You argument is that by having someone participate in the data collection exercise they are more likely to believe the data that they find (satisfying Argyris’ first requirement of an intervention, ‘valid data’) and consequently respond in a Model II manner. I think your second quote from Seddon also supports this notion that people are more likely to believe data is valid if they are personally involved.

    I’m not convinced that simply being involved in uncovering the data is enough to shift someone’s mindset. My data for this is that Argyris mentions that even when you tell people about Model I and Model II and illustrate their current level of ‘skilled incompetence’, they are not able to produce Model II behaviour without focussed practice (he argues it takes the same amount of time as someone learning to play a decent game of tennis).

    Argyris’ criticism of TQM management projects was that even when they did result in improvements, there was often no time spent asking the question “how long did we know about the wastes?”. When he asked this question himself, he reports people saying “We’ve known for a long time, but you don’t want to go into that because it’s a whole can of worms”. In other words, even when programs have been successful, they haven’t uncovered or deal with the organisational defences (due to Model theories-in-use) that created the situation in the first place.

    My understanding of the Vanguard work, is that they go through a process where they ask, “given this waste, what was the thinking behind it?”. The Vanguard Guide to Process Mapping and Analysis also has the following:

    By asking ‘what are the management assumptions about the work, the people who do the work, and the way the work is done?’ you will identify the thinking that drives behaviour.

    Stuart Corrigan’s (Vanguard Scotland) guides show an example where they suggest writing out the de-facto policy that would explain the waste and then identifying the thinking behind it.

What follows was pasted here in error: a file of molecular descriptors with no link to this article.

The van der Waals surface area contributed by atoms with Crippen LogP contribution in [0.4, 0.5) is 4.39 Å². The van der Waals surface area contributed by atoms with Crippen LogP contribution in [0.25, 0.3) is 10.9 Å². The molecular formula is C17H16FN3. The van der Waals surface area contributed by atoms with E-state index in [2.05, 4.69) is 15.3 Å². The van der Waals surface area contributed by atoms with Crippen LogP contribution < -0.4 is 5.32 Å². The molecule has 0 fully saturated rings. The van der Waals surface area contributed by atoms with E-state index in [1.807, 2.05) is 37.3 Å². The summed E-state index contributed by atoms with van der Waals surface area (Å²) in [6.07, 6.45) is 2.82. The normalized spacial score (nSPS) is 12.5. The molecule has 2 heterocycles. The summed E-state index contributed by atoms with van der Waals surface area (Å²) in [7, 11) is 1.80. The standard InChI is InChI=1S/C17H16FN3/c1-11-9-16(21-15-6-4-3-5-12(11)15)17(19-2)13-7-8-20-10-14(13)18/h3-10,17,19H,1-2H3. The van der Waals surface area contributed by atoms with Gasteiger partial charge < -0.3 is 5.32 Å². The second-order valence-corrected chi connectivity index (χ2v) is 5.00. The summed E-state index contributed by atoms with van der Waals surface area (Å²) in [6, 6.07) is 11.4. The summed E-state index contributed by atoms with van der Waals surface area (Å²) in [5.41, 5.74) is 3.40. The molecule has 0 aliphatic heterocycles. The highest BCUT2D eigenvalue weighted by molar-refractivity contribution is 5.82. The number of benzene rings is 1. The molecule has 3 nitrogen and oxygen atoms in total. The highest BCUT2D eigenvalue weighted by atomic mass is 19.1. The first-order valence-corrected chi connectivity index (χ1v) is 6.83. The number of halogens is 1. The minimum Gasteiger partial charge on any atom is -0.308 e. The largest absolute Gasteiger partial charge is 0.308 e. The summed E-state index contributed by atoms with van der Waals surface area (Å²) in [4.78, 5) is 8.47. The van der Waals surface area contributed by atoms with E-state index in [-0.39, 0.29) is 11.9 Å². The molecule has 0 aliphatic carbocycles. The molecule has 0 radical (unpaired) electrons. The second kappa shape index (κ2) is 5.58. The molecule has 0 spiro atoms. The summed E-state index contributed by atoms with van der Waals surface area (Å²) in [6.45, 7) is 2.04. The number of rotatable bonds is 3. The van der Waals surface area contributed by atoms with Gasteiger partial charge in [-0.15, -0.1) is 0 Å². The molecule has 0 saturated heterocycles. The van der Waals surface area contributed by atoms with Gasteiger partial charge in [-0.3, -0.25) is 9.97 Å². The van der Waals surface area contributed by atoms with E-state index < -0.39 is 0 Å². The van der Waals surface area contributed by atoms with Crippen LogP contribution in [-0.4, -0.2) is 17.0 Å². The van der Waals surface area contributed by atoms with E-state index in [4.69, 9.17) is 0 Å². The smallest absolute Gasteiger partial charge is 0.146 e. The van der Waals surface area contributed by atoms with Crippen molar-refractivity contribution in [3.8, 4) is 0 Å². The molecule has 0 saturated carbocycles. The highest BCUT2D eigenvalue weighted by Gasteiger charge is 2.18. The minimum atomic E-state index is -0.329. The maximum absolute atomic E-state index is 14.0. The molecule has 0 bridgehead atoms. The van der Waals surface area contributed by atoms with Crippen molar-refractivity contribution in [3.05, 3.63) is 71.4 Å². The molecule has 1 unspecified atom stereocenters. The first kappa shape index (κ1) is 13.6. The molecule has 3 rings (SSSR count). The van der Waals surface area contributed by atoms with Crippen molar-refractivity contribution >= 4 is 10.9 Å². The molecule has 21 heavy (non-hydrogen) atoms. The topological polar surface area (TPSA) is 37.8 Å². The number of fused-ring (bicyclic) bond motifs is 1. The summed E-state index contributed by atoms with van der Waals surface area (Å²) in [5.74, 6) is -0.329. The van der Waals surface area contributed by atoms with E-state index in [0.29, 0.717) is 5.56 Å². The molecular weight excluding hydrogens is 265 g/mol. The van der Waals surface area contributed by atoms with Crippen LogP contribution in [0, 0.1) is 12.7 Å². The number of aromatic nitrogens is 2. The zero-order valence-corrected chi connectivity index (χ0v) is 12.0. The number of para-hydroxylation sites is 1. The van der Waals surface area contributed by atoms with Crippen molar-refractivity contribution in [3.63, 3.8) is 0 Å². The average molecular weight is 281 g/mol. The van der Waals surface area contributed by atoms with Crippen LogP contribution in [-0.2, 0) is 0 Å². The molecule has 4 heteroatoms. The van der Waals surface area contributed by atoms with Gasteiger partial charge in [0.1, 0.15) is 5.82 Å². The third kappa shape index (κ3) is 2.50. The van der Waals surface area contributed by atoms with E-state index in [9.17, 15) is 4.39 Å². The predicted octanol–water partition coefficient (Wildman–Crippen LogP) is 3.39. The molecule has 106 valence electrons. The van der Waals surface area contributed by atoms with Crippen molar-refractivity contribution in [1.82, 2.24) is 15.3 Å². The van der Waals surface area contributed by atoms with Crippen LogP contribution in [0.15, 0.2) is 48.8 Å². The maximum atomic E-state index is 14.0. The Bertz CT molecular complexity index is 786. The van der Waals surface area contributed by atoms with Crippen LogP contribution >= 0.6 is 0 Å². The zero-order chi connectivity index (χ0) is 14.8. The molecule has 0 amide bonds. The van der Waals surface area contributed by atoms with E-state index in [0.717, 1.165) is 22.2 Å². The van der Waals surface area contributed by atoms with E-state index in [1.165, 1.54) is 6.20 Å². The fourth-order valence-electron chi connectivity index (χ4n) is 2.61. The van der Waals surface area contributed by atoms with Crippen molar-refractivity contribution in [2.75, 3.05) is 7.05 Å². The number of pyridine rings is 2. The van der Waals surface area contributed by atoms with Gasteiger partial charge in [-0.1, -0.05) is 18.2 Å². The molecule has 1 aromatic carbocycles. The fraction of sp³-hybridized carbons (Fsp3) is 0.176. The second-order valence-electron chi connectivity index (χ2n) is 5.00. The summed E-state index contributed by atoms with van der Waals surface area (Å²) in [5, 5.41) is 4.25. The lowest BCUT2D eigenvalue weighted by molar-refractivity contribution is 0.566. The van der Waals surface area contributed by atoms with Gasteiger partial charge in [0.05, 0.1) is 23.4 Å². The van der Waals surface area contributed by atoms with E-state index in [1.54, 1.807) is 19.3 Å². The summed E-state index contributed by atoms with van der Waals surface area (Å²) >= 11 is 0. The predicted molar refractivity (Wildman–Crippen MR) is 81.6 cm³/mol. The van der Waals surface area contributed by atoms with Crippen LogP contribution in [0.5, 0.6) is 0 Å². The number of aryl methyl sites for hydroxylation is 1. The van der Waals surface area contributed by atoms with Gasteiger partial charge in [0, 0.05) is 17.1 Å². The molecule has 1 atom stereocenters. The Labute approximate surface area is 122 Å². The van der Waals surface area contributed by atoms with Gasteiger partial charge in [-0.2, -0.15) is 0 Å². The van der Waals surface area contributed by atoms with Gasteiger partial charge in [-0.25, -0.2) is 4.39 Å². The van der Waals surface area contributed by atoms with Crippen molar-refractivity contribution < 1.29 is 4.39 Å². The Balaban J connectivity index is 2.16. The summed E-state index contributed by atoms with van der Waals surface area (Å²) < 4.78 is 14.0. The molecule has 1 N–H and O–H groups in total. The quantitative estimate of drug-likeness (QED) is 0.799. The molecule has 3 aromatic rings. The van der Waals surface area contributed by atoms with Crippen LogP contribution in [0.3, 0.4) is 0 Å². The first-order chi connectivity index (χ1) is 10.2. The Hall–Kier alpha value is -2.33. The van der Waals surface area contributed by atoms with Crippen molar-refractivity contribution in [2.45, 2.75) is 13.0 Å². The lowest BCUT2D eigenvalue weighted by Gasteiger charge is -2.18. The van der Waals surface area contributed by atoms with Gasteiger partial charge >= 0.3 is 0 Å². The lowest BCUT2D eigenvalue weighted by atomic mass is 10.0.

I think that this exercise of directly looking at the thinking (based on data that the participants believe is valid) is the key to inviting people to test their current view of the world (mindset) and decide if they want to adopt a different set of beliefs (i.e. Double Loop Learning).

    If you’re arguing that the reflection on the thinking is part of the Process Mapping process, then I’d say it’s not fair to compare it Value Stream Mapping which is much more of a tool than a process.

    My view is that it’s the process of examining the thinking, that is illustrated by data that participants believe is valid, which leads to the difference, and not the tool itself. In this way, I could imagine the same reflective thinking process being used with VSM with similar effect. I’d be excited to understand if you have data (which I’d consider valid) illustrating that it’s less likely with the VSM tool.

    In a Model II spirit, I’d welcome you challenging this view 🙂

  3. @Benjamin

    You say “If you’re arguing that the reflection on the thinking is part of the Process Mapping process, then I’d say it’s not fair to compare it Value Stream Mapping which is much more of a tool than a process.”

    I think we’re working with different definitions of VSM here or at least different experiences with it. In my experience, VSM is not just a tool and it’s certainly not just a map – it’s a process similar to what’s being described here with process mapping. We’re quibbling over terms and I think drawing a line around “VSM is bad” but “process mapping is good” doesn’t move the discussion forward.